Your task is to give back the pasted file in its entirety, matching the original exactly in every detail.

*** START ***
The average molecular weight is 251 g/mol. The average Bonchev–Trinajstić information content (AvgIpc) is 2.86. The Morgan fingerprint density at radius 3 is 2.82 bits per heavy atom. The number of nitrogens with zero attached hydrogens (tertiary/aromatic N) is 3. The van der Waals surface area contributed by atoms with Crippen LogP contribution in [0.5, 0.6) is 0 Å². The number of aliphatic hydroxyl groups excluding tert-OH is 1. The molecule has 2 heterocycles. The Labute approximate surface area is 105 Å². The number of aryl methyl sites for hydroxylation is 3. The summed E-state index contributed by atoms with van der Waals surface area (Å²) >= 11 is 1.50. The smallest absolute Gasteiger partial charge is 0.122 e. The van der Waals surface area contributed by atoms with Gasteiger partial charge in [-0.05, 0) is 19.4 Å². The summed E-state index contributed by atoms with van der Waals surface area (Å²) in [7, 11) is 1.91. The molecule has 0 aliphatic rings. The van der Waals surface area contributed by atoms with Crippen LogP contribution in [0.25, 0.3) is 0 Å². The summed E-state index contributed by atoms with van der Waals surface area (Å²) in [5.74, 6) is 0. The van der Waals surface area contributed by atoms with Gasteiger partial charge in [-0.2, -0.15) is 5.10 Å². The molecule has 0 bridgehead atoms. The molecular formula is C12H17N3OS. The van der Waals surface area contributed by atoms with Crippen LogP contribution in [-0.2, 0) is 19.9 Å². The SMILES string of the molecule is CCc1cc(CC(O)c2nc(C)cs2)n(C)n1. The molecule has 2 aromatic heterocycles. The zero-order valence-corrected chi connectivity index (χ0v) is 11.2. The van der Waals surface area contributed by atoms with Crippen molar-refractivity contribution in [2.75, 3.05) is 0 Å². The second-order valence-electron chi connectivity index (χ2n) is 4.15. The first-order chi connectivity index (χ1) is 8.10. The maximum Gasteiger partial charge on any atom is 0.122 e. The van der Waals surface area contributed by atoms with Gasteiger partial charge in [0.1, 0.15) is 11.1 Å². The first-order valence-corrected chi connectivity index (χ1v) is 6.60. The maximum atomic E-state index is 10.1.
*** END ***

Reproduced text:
The average molecular weight is 251 g/mol. The average Bonchev–Trinajstić information content (AvgIpc) is 2.86. The Morgan fingerprint density at radius 3 is 2.82 bits per heavy atom. The number of nitrogens with zero attached hydrogens (tertiary/aromatic N) is 3. The van der Waals surface area contributed by atoms with Crippen LogP contribution in [0.5, 0.6) is 0 Å². The number of aliphatic hydroxyl groups excluding tert-OH is 1. The molecule has 2 heterocycles. The Labute approximate surface area is 105 Å². The number of aryl methyl sites for hydroxylation is 3. The summed E-state index contributed by atoms with van der Waals surface area (Å²) >= 11 is 1.50. The smallest absolute Gasteiger partial charge is 0.122 e. The van der Waals surface area contributed by atoms with Gasteiger partial charge in [-0.05, 0) is 19.4 Å². The summed E-state index contributed by atoms with van der Waals surface area (Å²) in [7, 11) is 1.91. The molecule has 0 aliphatic rings. The van der Waals surface area contributed by atoms with Crippen LogP contribution in [0.25, 0.3) is 0 Å². The summed E-state index contributed by atoms with van der Waals surface area (Å²) in [5.74, 6) is 0. The van der Waals surface area contributed by atoms with Gasteiger partial charge in [-0.2, -0.15) is 5.10 Å². The molecule has 0 bridgehead atoms. The molecular formula is C12H17N3OS. The van der Waals surface area contributed by atoms with Crippen LogP contribution in [-0.2, 0) is 19.9 Å². The SMILES string of the molecule is CCc1cc(CC(O)c2nc(C)cs2)n(C)n1. The molecule has 2 aromatic heterocycles. The zero-order valence-corrected chi connectivity index (χ0v) is 11.2. The van der Waals surface area contributed by atoms with Crippen molar-refractivity contribution in [2.75, 3.05) is 0 Å². The second-order valence-electron chi connectivity index (χ2n) is 4.15. The first-order chi connectivity index (χ1) is 8.10. The maximum Gasteiger partial charge on any atom is 0.122 e. The van der Waals surface area contributed by atoms with Gasteiger partial charge in [0.1, 0.15) is 11.1 Å². The first-order valence-corrected chi connectivity index (χ1v) is 6.60. The maximum atomic E-state index is 10.1.